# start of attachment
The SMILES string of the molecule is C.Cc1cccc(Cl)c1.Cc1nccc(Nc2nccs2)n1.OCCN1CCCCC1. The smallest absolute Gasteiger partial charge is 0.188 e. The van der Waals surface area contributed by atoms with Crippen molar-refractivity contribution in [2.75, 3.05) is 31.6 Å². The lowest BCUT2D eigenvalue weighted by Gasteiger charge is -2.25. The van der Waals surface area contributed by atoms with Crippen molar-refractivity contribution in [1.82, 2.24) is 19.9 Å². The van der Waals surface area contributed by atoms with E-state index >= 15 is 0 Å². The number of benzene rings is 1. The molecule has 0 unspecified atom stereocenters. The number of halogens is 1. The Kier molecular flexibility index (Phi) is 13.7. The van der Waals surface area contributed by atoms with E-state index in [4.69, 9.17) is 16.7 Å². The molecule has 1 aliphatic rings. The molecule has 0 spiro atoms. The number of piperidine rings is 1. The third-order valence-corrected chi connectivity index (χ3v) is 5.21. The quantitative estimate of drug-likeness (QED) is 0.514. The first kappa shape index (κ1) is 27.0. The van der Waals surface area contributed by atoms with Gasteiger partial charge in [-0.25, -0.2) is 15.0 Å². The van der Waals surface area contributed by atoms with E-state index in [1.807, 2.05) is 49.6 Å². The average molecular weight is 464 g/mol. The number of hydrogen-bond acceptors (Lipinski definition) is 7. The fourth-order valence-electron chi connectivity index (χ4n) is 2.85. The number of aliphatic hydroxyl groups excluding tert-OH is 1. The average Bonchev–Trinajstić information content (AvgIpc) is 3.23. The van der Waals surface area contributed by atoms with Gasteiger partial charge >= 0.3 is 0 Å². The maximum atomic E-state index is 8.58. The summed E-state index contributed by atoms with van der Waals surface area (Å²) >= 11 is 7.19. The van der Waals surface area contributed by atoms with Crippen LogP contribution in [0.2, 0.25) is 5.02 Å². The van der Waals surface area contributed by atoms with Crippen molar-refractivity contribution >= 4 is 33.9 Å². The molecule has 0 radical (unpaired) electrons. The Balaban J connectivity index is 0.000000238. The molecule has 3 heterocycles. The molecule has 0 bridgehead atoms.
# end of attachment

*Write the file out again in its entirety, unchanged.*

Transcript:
The SMILES string of the molecule is C.Cc1cccc(Cl)c1.Cc1nccc(Nc2nccs2)n1.OCCN1CCCCC1. The smallest absolute Gasteiger partial charge is 0.188 e. The van der Waals surface area contributed by atoms with Crippen molar-refractivity contribution in [2.75, 3.05) is 31.6 Å². The lowest BCUT2D eigenvalue weighted by Gasteiger charge is -2.25. The van der Waals surface area contributed by atoms with Crippen molar-refractivity contribution in [1.82, 2.24) is 19.9 Å². The van der Waals surface area contributed by atoms with E-state index >= 15 is 0 Å². The number of benzene rings is 1. The molecule has 0 unspecified atom stereocenters. The number of halogens is 1. The Kier molecular flexibility index (Phi) is 13.7. The van der Waals surface area contributed by atoms with E-state index in [4.69, 9.17) is 16.7 Å². The molecule has 1 aliphatic rings. The molecule has 0 spiro atoms. The number of piperidine rings is 1. The third-order valence-corrected chi connectivity index (χ3v) is 5.21. The quantitative estimate of drug-likeness (QED) is 0.514. The first kappa shape index (κ1) is 27.0. The van der Waals surface area contributed by atoms with Gasteiger partial charge in [-0.25, -0.2) is 15.0 Å². The van der Waals surface area contributed by atoms with E-state index in [1.807, 2.05) is 49.6 Å². The average molecular weight is 464 g/mol. The number of hydrogen-bond acceptors (Lipinski definition) is 7. The fourth-order valence-electron chi connectivity index (χ4n) is 2.85. The number of aliphatic hydroxyl groups excluding tert-OH is 1. The average Bonchev–Trinajstić information content (AvgIpc) is 3.23. The van der Waals surface area contributed by atoms with Gasteiger partial charge >= 0.3 is 0 Å². The maximum atomic E-state index is 8.58. The summed E-state index contributed by atoms with van der Waals surface area (Å²) >= 11 is 7.19. The van der Waals surface area contributed by atoms with Crippen LogP contribution in [0.2, 0.25) is 5.02 Å². The van der Waals surface area contributed by atoms with Crippen molar-refractivity contribution >= 4 is 33.9 Å². The molecule has 0 radical (unpaired) electrons. The Balaban J connectivity index is 0.000000238. The molecule has 3 heterocycles. The molecule has 0 bridgehead atoms.